LEBANON – As a young pastor, Donald Wood expected that after 30 years in the ministry, he’d have enough sermons to last him a lifetime. But now that he’s celebrating his 50th year at New Hope Baptist Church near Lebanon, he realizes that he’ll never get to the bottom of God’s Word.
“Still today,” Wood said, “I’ll read something, and I think, ‘How come it took 50 years to figure that out?’”
Celebrating 135 years this month, New Hope Baptist currently runs about 20 people each Sunday morning, but they’ve had an active ministry through the years. In fact, New Hope planted First Baptist Church, Lebanon, more than a century ago.
Wood was called to pastor New Hope in 1967, at the age of 33. And now he is believed to be the third-longest tenured pastor at a single church within the state of Missouri, according to the Lebanon Daily Record.
“They asked me the other day if I was going to retire,” Wood told The Pathway. “Not unless the Lord wants me to. As long as my health is there, and they want me to keep going, I’m going to put in another 50.”
But, he added, if a young minister interested in pastoring the church comes along, he may consider retiring. Meanwhile, he continues to serve faithfully at the church.
Wood first sensed God’s call to preach in 1956 when he married his wife, Rose. For some reason, unknown to Wood, the pastor officiating the wedding asked him if he was going into the ministry. He finally surrendered to the ministry in 1965, and he thanks God that his wife has been by his side through it all.
“She has stuck with me right from the beginning up until now,” Wood said. “I don’t think I’d be here if I hadn’t had here standing behind me because she’s always been supportive of what I do.”
Some people have asked Wood why he’s stayed at a small country church for so many years. Others have joked that he must be aiming to win a contest. His reply to such statements are simple: He never planned to stay at New Hope for 50 years, and he’s had opportunities to move to bigger churches. But God simply hasn’t moved him.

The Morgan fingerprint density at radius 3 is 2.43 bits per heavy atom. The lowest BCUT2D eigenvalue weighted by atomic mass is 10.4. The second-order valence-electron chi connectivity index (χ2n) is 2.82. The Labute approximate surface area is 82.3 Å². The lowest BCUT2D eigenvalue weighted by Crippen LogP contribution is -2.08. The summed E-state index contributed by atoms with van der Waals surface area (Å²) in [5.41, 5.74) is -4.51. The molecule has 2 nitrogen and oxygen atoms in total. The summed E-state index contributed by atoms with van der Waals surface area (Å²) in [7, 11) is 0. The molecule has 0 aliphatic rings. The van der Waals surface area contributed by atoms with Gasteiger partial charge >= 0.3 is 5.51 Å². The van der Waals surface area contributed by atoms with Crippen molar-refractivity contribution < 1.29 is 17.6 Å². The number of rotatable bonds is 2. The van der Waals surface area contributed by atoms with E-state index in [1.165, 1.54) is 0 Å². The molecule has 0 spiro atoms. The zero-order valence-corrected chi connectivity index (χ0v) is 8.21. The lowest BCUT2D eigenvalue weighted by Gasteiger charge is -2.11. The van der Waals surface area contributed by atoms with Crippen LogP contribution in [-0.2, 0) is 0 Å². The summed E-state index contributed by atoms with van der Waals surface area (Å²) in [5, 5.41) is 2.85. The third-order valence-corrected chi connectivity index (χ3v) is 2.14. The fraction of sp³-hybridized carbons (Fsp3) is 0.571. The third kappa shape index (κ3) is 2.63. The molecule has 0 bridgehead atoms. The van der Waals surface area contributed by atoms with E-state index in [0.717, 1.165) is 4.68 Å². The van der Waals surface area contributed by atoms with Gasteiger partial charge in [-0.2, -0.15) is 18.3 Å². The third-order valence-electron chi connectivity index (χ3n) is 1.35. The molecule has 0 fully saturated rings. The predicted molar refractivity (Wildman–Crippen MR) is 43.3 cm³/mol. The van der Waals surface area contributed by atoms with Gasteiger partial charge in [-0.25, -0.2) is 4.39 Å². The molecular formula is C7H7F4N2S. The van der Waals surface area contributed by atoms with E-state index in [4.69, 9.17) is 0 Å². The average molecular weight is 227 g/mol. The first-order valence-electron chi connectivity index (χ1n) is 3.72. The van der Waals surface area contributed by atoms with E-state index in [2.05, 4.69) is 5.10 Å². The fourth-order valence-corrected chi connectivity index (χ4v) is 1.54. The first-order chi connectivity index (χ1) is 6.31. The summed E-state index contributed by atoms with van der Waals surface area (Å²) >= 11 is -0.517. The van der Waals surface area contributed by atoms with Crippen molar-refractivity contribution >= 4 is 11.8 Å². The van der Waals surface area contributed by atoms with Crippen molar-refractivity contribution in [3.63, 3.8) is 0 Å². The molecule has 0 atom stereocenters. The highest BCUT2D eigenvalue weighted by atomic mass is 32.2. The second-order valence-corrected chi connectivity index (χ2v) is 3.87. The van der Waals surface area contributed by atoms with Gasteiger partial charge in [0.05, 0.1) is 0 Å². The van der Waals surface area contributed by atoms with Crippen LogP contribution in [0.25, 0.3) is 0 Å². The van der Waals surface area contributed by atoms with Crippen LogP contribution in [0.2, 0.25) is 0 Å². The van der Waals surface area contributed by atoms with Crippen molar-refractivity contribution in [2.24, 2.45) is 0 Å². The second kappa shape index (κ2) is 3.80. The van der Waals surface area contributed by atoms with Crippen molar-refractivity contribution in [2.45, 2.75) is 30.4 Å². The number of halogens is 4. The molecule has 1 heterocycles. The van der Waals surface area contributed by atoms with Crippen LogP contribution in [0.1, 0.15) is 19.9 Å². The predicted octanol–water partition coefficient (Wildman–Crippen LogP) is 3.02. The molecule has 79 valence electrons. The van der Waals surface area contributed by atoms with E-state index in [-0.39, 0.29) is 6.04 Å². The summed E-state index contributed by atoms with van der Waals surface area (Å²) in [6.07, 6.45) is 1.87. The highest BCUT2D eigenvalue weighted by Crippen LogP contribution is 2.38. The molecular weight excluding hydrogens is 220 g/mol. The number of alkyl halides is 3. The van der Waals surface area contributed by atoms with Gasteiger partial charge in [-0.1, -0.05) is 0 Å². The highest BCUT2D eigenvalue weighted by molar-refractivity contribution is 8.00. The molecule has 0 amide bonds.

“It’s kind of like the tree that’s planted by the river. You need to take root wherever you are,” Wood said. Ministry can be difficult, and it may sometimes seem fruitless. God can uproot you and move you, but unless He does it is best to stay put, Wood said.
“Stay and see what God is going to do,” he said. “Our ways are not His ways. We don’t know what God’s going to do. Let’s wait for the Lord and see what happens. You never know how He is going to work. You’ve just got to trust in the Lord. That’s what we’ve been doing.
“You just learn to love these people,” he added. “And another thing is you learn to call them by name.”
Wood said that, through the years, God has been faithful to provide, and the members of New Hope have always supported him and his family. Until 1999, Wood served as a bivocational pastor. After his heart attacks and after once injuring himself while breaking a horse, church members cared for his family.
“If you’re faithful, God will take care of you,” he said. “He has me. Over these 50 years, I’ve never missed a meal.”
Wood has also seen many changes at New Hope through the years.
“When I came here, I didn’t have any grey hair and hadn’t had a heart attack. Now, I’ve had two heart attacks and my hair has turned grey,” he said, smiling. “But I don’t think that had anything to do with them.”
Of course, Wood hasn’t been the only one at the church to change. Through the years, he’s buried members, and he’s also seen children in the church grow up to have their own children and grandchildren.
New Hope’s building, which is one of the longest used church houses in Laclede County, has also changed. When Wood first arrived at the church, a potbellied stove heated the building. But since that time, the church building has been renovated. Now they have central air conditioning, a fellowship hall, a kitchen, classrooms, a pastor’s study and indoor restrooms.